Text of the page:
"They played a lot of these teams last year so they know what to expect," Fox, who admitted to having a spring back in his step working with the team, said. "They had a year of playing regular matches which has helped them. Physically they have improved. We’ve worked them extremely hard in the gym. Sometimes they are playing games and they are a bit fatigued because of how hard we’ve worked them because we know how important that is for them to develop to the first-team.

"They worked extremely hard over the summer, we had them in a lot during the summer break so they could do extra work on or off the pitch. All these things are geared towards giving them the best opportunity to break into the first team."

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But what about next season? Proposals for a Conference League to sit between the Highland and Lowland League and the SPFL which would have given B teams a permanent home were rejected. Hearts are eager, one way or another, for their B team to continue next campaign wherever that may be.

"Going forward we are in discussion with the Lowland League because we need to make sure we maintain a B team, whether it is in the Lowland League next year or wherever else but we will be campaigning to keep that," Savage explained.

"It’s been a brilliant, brilliant thing for us. I know Rangers pulled out of the Lowland League and are doing that B team programme. I’m not sure I agree with it because I don’t think they are playing competitive games. They are going down to England which is good, there is a bit of an edge there but it is not about three points at the end of the day. You get beat, you get beat.

"Whereas the boys in the Lowland League are competing for points. It has been great for our boys to see that, whether it is against Dalbeattie or Berwick. These guys are plumbers, electricians and they might be on a win bonus and it might help towards a holiday or a mortgage. These boys dig in and work so hard to make sure they beat a Hearts B team. That’s been great for us when we’re watching that and seeing that.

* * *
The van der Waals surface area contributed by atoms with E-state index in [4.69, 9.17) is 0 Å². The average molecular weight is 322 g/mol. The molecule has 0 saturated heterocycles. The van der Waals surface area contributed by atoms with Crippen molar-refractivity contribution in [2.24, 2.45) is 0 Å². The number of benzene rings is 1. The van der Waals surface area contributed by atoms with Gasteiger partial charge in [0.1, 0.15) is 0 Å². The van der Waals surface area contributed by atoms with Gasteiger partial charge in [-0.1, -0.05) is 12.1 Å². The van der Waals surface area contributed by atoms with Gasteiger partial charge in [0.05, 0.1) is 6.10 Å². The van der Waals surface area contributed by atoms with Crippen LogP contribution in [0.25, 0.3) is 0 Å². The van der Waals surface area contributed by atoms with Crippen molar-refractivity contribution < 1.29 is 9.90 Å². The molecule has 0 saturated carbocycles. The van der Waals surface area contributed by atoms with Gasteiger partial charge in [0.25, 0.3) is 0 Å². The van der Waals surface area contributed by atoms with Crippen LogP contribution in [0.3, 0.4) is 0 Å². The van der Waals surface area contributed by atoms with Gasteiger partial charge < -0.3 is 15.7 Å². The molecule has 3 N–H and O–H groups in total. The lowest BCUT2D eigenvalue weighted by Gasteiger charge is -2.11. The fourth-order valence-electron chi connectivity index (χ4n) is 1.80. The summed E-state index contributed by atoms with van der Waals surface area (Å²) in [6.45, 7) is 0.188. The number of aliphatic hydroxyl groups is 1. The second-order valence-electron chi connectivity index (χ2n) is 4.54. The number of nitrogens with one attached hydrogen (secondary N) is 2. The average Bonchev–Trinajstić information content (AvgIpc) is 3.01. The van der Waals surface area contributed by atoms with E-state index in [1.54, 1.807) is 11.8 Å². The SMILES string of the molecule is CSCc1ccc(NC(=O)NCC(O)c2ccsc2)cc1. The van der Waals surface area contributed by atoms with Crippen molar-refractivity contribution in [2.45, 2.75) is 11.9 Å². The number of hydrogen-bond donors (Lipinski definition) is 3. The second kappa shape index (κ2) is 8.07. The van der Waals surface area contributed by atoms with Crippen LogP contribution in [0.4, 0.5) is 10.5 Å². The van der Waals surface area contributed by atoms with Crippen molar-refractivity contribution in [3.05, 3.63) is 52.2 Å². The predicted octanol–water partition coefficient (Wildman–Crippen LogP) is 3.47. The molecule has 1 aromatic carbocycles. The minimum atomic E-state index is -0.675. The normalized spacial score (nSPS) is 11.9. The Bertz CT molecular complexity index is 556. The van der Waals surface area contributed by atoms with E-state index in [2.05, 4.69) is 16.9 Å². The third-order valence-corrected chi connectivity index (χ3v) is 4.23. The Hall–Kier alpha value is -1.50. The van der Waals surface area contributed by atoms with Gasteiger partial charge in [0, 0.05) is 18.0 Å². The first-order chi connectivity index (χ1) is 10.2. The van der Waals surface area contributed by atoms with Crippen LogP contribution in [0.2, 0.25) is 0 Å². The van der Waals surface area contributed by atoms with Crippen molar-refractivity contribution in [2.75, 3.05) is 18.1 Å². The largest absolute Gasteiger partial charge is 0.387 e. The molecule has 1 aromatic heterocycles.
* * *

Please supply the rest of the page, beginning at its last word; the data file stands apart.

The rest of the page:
"Speaking to Liam Fox or Naisy last year and they are saying how difficult the boys are finding it, how rough it is, brilliant. We are making sure they are ready for first-team football.

"The players understand we are paying attention to the B team, we are watching all the games, we are getting information from Foxy constantly. When the boys come up to the first-team they have to earn the right but they are doing it in a good way because the B team is helping them. I wasn’t convinced when 18s were in the first-team because it was too big a jump whereas the B team now, the Lowland League is a competitive league, there are some good teams in it, some teams who have fallen down from League Two and struggled to get back up because it is a competitive league and there is a bit of money behind it as well."

Hearts fans have witnessed the eventual transition of Aidan Denholm into a first-team squad member, while a number of the B team stars have been in and around the squad this campaign, whether it is in training, travelling to European matches or taking a spot on the bench, including the likes of Macaulay Tait and, at the weekend, Adam Forrester. That is the end game for the B team, to act as the final station before making the jump.

"From our point of view this is the best way to get them as ready as we possibly can for the first-team environment," Fox noted.